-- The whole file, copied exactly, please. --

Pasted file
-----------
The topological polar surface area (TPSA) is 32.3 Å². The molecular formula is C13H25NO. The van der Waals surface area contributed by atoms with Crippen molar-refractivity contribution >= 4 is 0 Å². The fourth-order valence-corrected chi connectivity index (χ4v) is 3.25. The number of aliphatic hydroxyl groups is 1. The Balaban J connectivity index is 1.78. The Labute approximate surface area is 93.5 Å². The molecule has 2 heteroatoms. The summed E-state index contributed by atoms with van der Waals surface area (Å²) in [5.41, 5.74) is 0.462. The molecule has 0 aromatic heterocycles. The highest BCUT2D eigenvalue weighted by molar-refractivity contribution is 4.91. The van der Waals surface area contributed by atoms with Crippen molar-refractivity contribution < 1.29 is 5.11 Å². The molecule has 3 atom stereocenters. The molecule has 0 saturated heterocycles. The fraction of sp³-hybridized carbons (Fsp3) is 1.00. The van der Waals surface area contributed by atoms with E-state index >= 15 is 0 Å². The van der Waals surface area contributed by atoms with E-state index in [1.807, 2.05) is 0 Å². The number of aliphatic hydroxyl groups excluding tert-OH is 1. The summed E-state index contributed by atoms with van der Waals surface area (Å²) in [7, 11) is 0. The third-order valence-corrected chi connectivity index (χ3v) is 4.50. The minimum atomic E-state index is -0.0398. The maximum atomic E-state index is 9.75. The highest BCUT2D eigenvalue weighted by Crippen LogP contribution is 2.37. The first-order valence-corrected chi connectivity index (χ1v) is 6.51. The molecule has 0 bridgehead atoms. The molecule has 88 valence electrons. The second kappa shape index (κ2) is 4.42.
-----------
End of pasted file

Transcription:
The topological polar surface area (TPSA) is 32.3 Å². The molecular formula is C13H25NO. The van der Waals surface area contributed by atoms with Crippen molar-refractivity contribution >= 4 is 0 Å². The fourth-order valence-corrected chi connectivity index (χ4v) is 3.25. The number of aliphatic hydroxyl groups is 1. The Balaban J connectivity index is 1.78. The Labute approximate surface area is 93.5 Å². The molecule has 2 heteroatoms. The summed E-state index contributed by atoms with van der Waals surface area (Å²) in [5.41, 5.74) is 0.462. The molecule has 0 aromatic heterocycles. The highest BCUT2D eigenvalue weighted by molar-refractivity contribution is 4.91. The van der Waals surface area contributed by atoms with Crippen molar-refractivity contribution < 1.29 is 5.11 Å². The molecule has 3 atom stereocenters. The molecule has 0 saturated heterocycles. The fraction of sp³-hybridized carbons (Fsp3) is 1.00. The van der Waals surface area contributed by atoms with E-state index >= 15 is 0 Å². The van der Waals surface area contributed by atoms with E-state index in [1.807, 2.05) is 0 Å². The number of aliphatic hydroxyl groups excluding tert-OH is 1. The summed E-state index contributed by atoms with van der Waals surface area (Å²) in [7, 11) is 0. The third-order valence-corrected chi connectivity index (χ3v) is 4.50. The minimum atomic E-state index is -0.0398. The maximum atomic E-state index is 9.75. The highest BCUT2D eigenvalue weighted by Crippen LogP contribution is 2.37. The first-order valence-corrected chi connectivity index (χ1v) is 6.51. The molecule has 0 bridgehead atoms. The molecule has 88 valence electrons. The second kappa shape index (κ2) is 4.42.